Fed's Jefferson says he is 'cautiously optimistic' about inflation

Credit: REUTERS/ANN SAPHIR

By Howard Schneider

WASHINGTON, Feb 22 (Reuters) - Federal Reserve Vice Chair Philip Jefferson said on Thursday he remained "cautiously optimistic" about the U.S. central bank's progress in bringing inflation back down to the 2% target, but gave no direct steer on when interest rate cuts may begin.

In comments prepared for delivery to the Peterson Institute for International Economics, Jefferson said that Fed staff estimates show the central bank's preferred measure of inflation, the personal consumption expenditures price index, rose 2.4% over the 12 months through January, with prices stripped of volatile food and energy costs increasing 2.8%.

The actual data will be released next week, but Jefferson said the staff estimates indicate that a "pronounced" drop in inflation continues and should let the Fed reduce interest rates later this year.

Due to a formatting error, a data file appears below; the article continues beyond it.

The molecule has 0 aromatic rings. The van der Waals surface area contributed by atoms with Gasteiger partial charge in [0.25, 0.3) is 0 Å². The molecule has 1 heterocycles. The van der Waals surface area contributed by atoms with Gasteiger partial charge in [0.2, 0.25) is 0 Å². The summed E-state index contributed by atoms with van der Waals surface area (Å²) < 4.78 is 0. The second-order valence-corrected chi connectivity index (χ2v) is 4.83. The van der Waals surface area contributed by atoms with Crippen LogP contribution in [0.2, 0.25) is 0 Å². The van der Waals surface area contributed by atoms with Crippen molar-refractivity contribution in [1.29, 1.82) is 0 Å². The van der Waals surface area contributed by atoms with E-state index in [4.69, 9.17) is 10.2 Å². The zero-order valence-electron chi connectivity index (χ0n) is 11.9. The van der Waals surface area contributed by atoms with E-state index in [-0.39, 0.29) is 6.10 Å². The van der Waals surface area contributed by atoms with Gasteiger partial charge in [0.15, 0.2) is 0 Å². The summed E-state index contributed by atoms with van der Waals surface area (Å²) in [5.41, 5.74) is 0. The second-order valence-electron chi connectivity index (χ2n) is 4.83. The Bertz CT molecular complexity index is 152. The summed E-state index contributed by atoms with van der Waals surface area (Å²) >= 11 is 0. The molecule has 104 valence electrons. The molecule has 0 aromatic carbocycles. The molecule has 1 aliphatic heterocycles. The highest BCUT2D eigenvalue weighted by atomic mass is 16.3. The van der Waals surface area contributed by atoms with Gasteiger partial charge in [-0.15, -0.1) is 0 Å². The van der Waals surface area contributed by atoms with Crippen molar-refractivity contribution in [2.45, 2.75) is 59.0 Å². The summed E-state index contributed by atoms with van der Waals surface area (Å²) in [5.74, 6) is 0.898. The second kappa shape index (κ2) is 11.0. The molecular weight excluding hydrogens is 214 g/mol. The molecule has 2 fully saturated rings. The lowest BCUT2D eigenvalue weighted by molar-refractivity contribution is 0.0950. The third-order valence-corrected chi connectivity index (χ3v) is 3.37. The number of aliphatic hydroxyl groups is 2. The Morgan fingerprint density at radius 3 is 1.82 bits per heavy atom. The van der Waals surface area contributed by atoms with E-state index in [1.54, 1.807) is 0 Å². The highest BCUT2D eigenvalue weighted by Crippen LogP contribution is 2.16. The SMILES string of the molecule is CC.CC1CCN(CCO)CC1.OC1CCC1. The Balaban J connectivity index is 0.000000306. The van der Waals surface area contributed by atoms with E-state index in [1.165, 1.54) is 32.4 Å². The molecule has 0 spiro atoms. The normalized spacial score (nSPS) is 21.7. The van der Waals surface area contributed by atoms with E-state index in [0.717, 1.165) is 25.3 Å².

"I remain cautiously optimistic about our progress on inflation," Jefferson said. "If the economy evolves broadly as expected, it will likely be appropriate to begin dialing back our policy restraint later this year."

The Fed held its benchmark overnight interest rate steady in the 5.25%-5.50% range at its policy meeting last month, and minutes of that session showed broad consensus that more evidence of falling inflation is needed before it can be lowered.

Jefferson, still early in his tenure as the Fed's top policy spokesperson, cited among the risks to his outlook the possibility that strong consumer spending "could cause inflation to stall," weakening job growth might warrant earlier rate cuts, or outside shocks might push up prices.

He did not, however, lean into any of those risks as his base case, or indicate when he thinks the Fed might find the confidence it needs to begin cutting rates.

Jefferson instead devoted much of his talk to reviews of past monetary easing cycles, including a mid-1990s episode when the Fed cut rates in response to easing inflation - rather than an economic weakening - that might be the best parallel to the current situation.

(Reporting by Howard Schneider; Editing by Paul Simao)

((howard.schneider@thomsonreuters.com; +1 202 789 8010;))

The views and opinions expressed herein are the views and opinions of the author and do not necessarily reflect those of Nasdaq, Inc.

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